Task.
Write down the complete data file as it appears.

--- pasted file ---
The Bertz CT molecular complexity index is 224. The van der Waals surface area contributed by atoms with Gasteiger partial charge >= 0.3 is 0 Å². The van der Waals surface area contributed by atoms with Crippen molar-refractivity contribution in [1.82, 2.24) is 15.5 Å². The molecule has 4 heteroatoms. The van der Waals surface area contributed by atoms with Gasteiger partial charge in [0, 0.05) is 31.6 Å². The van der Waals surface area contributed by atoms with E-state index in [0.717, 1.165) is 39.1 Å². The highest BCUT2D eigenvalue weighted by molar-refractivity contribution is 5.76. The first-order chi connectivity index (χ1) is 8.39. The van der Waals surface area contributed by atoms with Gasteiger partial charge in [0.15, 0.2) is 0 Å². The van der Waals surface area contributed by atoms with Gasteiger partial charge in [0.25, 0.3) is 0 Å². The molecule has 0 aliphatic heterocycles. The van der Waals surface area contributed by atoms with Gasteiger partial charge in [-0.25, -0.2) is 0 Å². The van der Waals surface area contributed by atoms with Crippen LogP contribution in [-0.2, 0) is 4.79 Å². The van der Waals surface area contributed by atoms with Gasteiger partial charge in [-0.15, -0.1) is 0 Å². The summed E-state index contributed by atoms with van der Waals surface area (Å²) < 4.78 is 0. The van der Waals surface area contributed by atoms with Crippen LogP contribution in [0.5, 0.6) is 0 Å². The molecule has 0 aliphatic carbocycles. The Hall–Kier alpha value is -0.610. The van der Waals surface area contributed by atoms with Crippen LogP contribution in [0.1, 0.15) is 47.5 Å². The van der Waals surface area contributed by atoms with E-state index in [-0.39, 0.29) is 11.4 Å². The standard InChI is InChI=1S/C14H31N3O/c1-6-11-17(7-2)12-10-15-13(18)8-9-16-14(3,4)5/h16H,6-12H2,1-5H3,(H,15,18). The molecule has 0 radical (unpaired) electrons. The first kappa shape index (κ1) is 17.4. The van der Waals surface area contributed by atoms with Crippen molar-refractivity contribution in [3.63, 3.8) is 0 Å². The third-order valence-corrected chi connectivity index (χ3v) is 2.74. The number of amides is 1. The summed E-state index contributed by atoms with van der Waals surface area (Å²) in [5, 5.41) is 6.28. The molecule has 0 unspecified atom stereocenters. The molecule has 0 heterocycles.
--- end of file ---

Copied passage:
The Bertz CT molecular complexity index is 224. The van der Waals surface area contributed by atoms with Gasteiger partial charge >= 0.3 is 0 Å². The van der Waals surface area contributed by atoms with Crippen molar-refractivity contribution in [1.82, 2.24) is 15.5 Å². The molecule has 4 heteroatoms. The van der Waals surface area contributed by atoms with Gasteiger partial charge in [0, 0.05) is 31.6 Å². The van der Waals surface area contributed by atoms with E-state index in [0.717, 1.165) is 39.1 Å². The highest BCUT2D eigenvalue weighted by molar-refractivity contribution is 5.76. The first-order chi connectivity index (χ1) is 8.39. The van der Waals surface area contributed by atoms with Gasteiger partial charge in [0.15, 0.2) is 0 Å². The van der Waals surface area contributed by atoms with Gasteiger partial charge in [0.25, 0.3) is 0 Å². The molecule has 0 aliphatic heterocycles. The van der Waals surface area contributed by atoms with Gasteiger partial charge in [-0.25, -0.2) is 0 Å². The van der Waals surface area contributed by atoms with Crippen LogP contribution in [-0.2, 0) is 4.79 Å². The van der Waals surface area contributed by atoms with Gasteiger partial charge in [-0.15, -0.1) is 0 Å². The summed E-state index contributed by atoms with van der Waals surface area (Å²) < 4.78 is 0. The van der Waals surface area contributed by atoms with Crippen LogP contribution in [0.5, 0.6) is 0 Å². The molecule has 0 aliphatic carbocycles. The Hall–Kier alpha value is -0.610. The van der Waals surface area contributed by atoms with Crippen LogP contribution in [0.1, 0.15) is 47.5 Å². The van der Waals surface area contributed by atoms with E-state index in [-0.39, 0.29) is 11.4 Å². The standard InChI is InChI=1S/C14H31N3O/c1-6-11-17(7-2)12-10-15-13(18)8-9-16-14(3,4)5/h16H,6-12H2,1-5H3,(H,15,18). The molecule has 0 radical (unpaired) electrons. The first kappa shape index (κ1) is 17.4. The van der Waals surface area contributed by atoms with Crippen molar-refractivity contribution in [3.63, 3.8) is 0 Å². The third-order valence-corrected chi connectivity index (χ3v) is 2.74. The number of amides is 1. The summed E-state index contributed by atoms with van der Waals surface area (Å²) in [5, 5.41) is 6.28. The molecule has 0 unspecified atom stereocenters. The molecule has 0 heterocycles.